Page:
Review: Cats (The Really Useful Group / Capitol Theatre)

catsVenue: Capitol Theatre (Sydney NSW), from Oct 30 – Nov 29, 2015
Music: Andrew Lloyd Webber
Lyrics: T.S. Eliot, Trevor Nunn, Richard Stilgoe
Book: T.S. Eliot
Director: Trevor Nunn
Resident Director: Stephen Morgante
Cast: Daniel Assetta, Amy Berrisford, Madeline Cain, Jade Hui-Wen Coutts, Christopher Favaloro, Keanu Gonzalez, Delta Goodrem, Dominique Hamilton, Ross Hannaford, Ashleigh Hauschild, Sam Hooper, Thomas Johannson, Emily Keane, Sarah Kate Landy, Bree Langridge, Tobias Madden, Matt McFarlane, Holly Meegan, Samantha Morley, Brent Osborne, Josh Piterman, Taylor Scanlan, Stephanie Silcock, Jason Wasley, Patrick Whitbread

Theatre review
Cats first appeared in London in 1981, and remains one of the world’s longest running musicals. This Australian tour is based on last year’s West End revival by its original team, with minor updates that preserve its familiar charm, while taking the show into the twenty-first century. Cats has a distinct quietness that sets it apart from the bold and brash shows of today, where humour tends to be obvious and songs are unsubtle. We are transported back to the theatrical age of Bob Fosse and Alvin Ailey, rediscovering that lost sophistication in sound and movement.

The emphasis on dance is its most glorious feature, and this energetic Australian cast executes all the show’s feline frolic with impressive athleticism, discipline, accuracy and flair. Christopher Favaloro’s turn as Mr. Mistoffelees is delightfully memorable, exceeding expectations by delivering technical excellence along with a superbly effervescent characterisation of the magical cat.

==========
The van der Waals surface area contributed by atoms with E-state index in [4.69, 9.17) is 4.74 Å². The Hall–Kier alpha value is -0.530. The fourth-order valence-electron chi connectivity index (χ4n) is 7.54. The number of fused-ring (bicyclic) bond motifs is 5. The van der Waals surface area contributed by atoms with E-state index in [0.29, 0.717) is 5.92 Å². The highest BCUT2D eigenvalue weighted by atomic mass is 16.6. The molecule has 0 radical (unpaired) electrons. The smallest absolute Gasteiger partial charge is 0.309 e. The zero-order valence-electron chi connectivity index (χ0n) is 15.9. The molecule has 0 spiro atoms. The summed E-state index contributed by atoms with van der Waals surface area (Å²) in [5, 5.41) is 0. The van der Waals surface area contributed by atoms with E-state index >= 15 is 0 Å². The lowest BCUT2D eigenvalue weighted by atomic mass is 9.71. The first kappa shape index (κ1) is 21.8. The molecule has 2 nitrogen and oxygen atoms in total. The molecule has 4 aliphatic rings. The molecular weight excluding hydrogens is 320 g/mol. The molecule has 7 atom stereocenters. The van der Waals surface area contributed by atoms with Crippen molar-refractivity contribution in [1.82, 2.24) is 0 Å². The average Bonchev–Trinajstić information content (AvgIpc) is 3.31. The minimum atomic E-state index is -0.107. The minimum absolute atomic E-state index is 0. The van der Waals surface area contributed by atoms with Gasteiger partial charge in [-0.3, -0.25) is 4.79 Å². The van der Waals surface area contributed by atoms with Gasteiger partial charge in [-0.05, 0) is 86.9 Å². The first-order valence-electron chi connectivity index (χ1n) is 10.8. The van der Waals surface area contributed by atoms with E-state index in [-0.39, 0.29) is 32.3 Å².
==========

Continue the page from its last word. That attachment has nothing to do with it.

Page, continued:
It is an exceptionally well rehearsed cast, and although vocal abilities can vary quite starkly depending on the level of dance required in roles, each performer is accomplished in their own right. Matt McFarlane as Munkustrap, the narrator and second-in-command of the Jellicle tribe, is the strongest all-rounder of the production, with a voice and physicality that has the necessary power to direct our attention at will, and a sex appeal that seems to transcend boundaries of species. The mainstream hit song “Memory” is a significant motif in the show, sung by Delta Goodrem, whose indisputable commitment to her role of Grizabella, complete with suitably raspy tones, almost delivers the goods. Goodrem’s portrayal of age and faded glory is not quite up to scratch, and her trouble with the lower registers of her song are clearly audible in spite of the pronounced reverb effect appearing quite abruptly. Nonetheless, her louder belting sections are crowd pleasing, and help make the production an unforgettable musical theatre debut for the pop star.

Frivolity will always be big business in entertainment. Masses go to musicals to forget their troubles, and for a short time, be transported and filled with wonderment. Cats is entirely fantasy, but its approach is dignified and at times, aloof. Some people will prefer dogs, but art must never aim to please everyone.